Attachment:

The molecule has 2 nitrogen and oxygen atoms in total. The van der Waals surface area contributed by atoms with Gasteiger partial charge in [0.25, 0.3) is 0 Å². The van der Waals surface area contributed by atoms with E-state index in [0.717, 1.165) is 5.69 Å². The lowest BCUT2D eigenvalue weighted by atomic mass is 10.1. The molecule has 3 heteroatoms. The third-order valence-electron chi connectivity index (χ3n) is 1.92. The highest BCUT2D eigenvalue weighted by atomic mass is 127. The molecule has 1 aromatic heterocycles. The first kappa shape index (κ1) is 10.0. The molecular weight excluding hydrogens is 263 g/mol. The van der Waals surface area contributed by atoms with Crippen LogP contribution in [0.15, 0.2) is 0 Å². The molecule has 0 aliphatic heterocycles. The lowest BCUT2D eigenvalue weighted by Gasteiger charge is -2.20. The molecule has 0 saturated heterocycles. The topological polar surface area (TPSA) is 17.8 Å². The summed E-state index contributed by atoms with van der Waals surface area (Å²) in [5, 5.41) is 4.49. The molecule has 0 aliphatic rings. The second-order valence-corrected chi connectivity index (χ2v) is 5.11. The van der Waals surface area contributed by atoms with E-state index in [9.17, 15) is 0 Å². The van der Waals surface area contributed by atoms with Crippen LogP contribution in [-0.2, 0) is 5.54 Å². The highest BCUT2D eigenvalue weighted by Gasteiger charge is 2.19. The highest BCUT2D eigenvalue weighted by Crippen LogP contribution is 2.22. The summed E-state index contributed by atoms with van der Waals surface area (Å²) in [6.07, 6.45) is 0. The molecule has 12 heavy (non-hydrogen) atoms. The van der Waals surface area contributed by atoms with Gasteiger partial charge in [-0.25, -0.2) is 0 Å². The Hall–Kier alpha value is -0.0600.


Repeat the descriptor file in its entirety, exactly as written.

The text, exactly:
The molecule has 2 nitrogen and oxygen atoms in total. The van der Waals surface area contributed by atoms with Gasteiger partial charge in [0.25, 0.3) is 0 Å². The van der Waals surface area contributed by atoms with E-state index in [0.717, 1.165) is 5.69 Å². The lowest BCUT2D eigenvalue weighted by atomic mass is 10.1. The molecule has 3 heteroatoms. The third-order valence-electron chi connectivity index (χ3n) is 1.92. The highest BCUT2D eigenvalue weighted by atomic mass is 127. The molecule has 1 aromatic heterocycles. The first kappa shape index (κ1) is 10.0. The molecular weight excluding hydrogens is 263 g/mol. The van der Waals surface area contributed by atoms with Crippen LogP contribution in [0.15, 0.2) is 0 Å². The molecule has 0 aliphatic heterocycles. The lowest BCUT2D eigenvalue weighted by Gasteiger charge is -2.20. The molecule has 0 saturated heterocycles. The topological polar surface area (TPSA) is 17.8 Å². The summed E-state index contributed by atoms with van der Waals surface area (Å²) in [5, 5.41) is 4.49. The molecule has 0 aliphatic rings. The second-order valence-corrected chi connectivity index (χ2v) is 5.11. The van der Waals surface area contributed by atoms with E-state index in [9.17, 15) is 0 Å². The van der Waals surface area contributed by atoms with Crippen LogP contribution in [-0.2, 0) is 5.54 Å². The highest BCUT2D eigenvalue weighted by Gasteiger charge is 2.19. The highest BCUT2D eigenvalue weighted by Crippen LogP contribution is 2.22. The summed E-state index contributed by atoms with van der Waals surface area (Å²) in [6.07, 6.45) is 0. The molecule has 12 heavy (non-hydrogen) atoms. The van der Waals surface area contributed by atoms with Gasteiger partial charge in [-0.25, -0.2) is 0 Å². The Hall–Kier alpha value is -0.0600.